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Knitted fabric is a textile that results from knitting.
Its properties are distinct from woven fabric in that it is more flexible and can be more readily constructed into smaller pieces, making it ideal for socks and hats.
Its properties are distinct from nonwoven fabric in that it is more durable but takes more resources to create, making it suitable for multiple uses.
WEFT AND WARP KNIT FABRIC
There are two major varieties of knit fabric: weft-knit and warp-knit fabrics. Warp-knitted fabrics such as tricot and milanese are resistant to runs, and are commonly used in lingerie.
Weft-knit fabrics are easier to make and more common. When cut, they will unravel (run) unless repaired.
Warp-knit fabrics are resistant to runs and relatively easy to sew. Raschel lace—the most common type of machine made lace—is a warp knit fabric but using many more guide-bars (12+) than the usual machines which mostly have three or four bars.
STRUCTURE OF KNITTED FABRICS
Courses and wales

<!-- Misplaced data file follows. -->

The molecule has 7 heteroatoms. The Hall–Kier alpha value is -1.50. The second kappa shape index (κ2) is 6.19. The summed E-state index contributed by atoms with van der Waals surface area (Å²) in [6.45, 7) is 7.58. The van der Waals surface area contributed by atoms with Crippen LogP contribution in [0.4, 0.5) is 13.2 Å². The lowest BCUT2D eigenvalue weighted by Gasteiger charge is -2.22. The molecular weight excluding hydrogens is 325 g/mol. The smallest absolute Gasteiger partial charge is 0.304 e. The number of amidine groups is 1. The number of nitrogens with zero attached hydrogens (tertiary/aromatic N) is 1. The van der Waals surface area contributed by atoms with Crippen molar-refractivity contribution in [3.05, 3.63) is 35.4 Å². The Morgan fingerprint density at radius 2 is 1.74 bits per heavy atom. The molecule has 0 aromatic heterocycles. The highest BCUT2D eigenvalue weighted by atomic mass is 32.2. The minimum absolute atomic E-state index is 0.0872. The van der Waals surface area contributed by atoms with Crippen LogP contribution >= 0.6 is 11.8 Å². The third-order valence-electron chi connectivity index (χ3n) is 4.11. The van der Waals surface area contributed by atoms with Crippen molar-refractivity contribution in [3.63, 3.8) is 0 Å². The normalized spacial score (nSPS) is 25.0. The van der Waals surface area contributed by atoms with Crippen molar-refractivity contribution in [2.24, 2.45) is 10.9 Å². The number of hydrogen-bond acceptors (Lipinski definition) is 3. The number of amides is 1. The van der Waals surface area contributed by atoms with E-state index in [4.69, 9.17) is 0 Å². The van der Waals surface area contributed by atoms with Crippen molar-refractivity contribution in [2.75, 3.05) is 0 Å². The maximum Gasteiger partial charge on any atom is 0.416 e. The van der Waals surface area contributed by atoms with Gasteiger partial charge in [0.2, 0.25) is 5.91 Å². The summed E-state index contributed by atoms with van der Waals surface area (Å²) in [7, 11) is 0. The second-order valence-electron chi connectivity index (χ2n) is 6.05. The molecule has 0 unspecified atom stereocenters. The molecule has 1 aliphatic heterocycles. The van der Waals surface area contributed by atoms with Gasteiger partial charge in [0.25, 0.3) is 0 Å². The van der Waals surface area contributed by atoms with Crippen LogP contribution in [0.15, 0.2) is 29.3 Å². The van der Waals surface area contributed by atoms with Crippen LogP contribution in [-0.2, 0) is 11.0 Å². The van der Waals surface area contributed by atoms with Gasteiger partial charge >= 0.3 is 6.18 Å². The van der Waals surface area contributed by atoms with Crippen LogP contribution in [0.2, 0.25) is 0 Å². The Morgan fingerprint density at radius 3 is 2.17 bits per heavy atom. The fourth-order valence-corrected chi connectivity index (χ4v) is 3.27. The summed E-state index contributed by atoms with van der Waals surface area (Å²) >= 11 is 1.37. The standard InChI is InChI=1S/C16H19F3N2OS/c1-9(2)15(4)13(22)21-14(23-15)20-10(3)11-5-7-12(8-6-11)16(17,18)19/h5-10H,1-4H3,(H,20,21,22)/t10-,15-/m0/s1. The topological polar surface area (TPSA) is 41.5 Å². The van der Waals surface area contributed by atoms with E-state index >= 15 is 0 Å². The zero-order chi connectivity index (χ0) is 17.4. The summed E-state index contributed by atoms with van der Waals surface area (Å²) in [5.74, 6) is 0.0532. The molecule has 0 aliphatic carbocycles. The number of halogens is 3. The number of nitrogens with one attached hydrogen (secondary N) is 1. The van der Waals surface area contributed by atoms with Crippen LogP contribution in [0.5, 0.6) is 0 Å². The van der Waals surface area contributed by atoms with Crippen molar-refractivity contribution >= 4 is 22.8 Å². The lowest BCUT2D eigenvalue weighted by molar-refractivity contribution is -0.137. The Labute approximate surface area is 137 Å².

In weaving, threads are always straight, running parallel either lengthwise (warp threads) or crosswise (weft threads). By contrast, the yarn in knitted fabrics follows a meandering path (a course), forming symmetric loops (also called bights) symmetrically above and below the mean path of the yarn. These meandering loops can be easily stretched in different directions giving knit fabrics much more elasticity than woven fabrics. Depending on the yarn and knitting pattern, knitted garments can stretch as much as 500%. For this reason, knitting is believed to have been developed for garments that must be elastic or stretch in response to the wearer's motions, such as socks and hosiery. For comparison, woven garments stretch mainly along one or other of a related pair of directions that lie roughly diagonally between the warp and the weft, while contracting in the other direction of the pair (stretching and contracting with the bias), and are not very elastic, unless they are woven from stretchable material such as spandex. Knitted garments are often more form-fitting than woven garments, since their elasticity allows them to contour to the body's outline more closely; by contrast, curvature is introduced into most woven garments only with sewn darts, flares, gussets and gores, the seams of which lower the elasticity of the woven fabric still further. Extra curvature can be introduced into knitted garments without seams, as in the heel of a sock; the effect of darts, flares, etc. can be obtained with short rows or by increasing or decreasing the number of stitches. Thread used in weaving is usually much finer than the yarn used in knitting, which can give the knitted fabric more bulk and less drape than a woven fabric.